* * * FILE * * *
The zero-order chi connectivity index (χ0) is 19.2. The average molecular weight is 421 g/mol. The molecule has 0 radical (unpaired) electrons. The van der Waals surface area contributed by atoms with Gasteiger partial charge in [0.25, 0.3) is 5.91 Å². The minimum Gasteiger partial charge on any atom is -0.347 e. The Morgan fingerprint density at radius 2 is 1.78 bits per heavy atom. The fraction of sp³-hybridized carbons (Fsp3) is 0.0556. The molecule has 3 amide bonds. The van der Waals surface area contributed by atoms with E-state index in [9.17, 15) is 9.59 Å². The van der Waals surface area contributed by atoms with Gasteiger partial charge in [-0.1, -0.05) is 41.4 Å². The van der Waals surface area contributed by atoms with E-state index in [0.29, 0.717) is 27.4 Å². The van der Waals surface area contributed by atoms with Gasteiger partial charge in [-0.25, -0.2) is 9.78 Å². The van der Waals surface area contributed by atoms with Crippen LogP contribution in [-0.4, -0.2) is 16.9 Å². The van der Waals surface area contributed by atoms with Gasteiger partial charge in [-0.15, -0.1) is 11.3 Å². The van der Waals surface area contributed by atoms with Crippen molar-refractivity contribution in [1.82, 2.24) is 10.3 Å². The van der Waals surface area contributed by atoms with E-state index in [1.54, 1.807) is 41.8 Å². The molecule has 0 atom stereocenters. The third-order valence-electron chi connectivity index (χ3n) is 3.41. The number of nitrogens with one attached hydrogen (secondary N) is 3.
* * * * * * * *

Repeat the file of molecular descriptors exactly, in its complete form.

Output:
The zero-order chi connectivity index (χ0) is 19.2. The average molecular weight is 421 g/mol. The molecule has 0 radical (unpaired) electrons. The van der Waals surface area contributed by atoms with Gasteiger partial charge in [0.25, 0.3) is 5.91 Å². The minimum Gasteiger partial charge on any atom is -0.347 e. The Morgan fingerprint density at radius 2 is 1.78 bits per heavy atom. The fraction of sp³-hybridized carbons (Fsp3) is 0.0556. The molecule has 3 amide bonds. The van der Waals surface area contributed by atoms with E-state index in [9.17, 15) is 9.59 Å². The van der Waals surface area contributed by atoms with Gasteiger partial charge in [-0.1, -0.05) is 41.4 Å². The van der Waals surface area contributed by atoms with E-state index in [0.29, 0.717) is 27.4 Å². The van der Waals surface area contributed by atoms with Gasteiger partial charge in [-0.25, -0.2) is 9.78 Å². The van der Waals surface area contributed by atoms with Crippen LogP contribution in [-0.4, -0.2) is 16.9 Å². The van der Waals surface area contributed by atoms with Gasteiger partial charge in [-0.15, -0.1) is 11.3 Å². The van der Waals surface area contributed by atoms with Crippen molar-refractivity contribution in [1.82, 2.24) is 10.3 Å². The van der Waals surface area contributed by atoms with E-state index in [1.54, 1.807) is 41.8 Å². The molecule has 0 atom stereocenters. The third-order valence-electron chi connectivity index (χ3n) is 3.41. The number of nitrogens with one attached hydrogen (secondary N) is 3.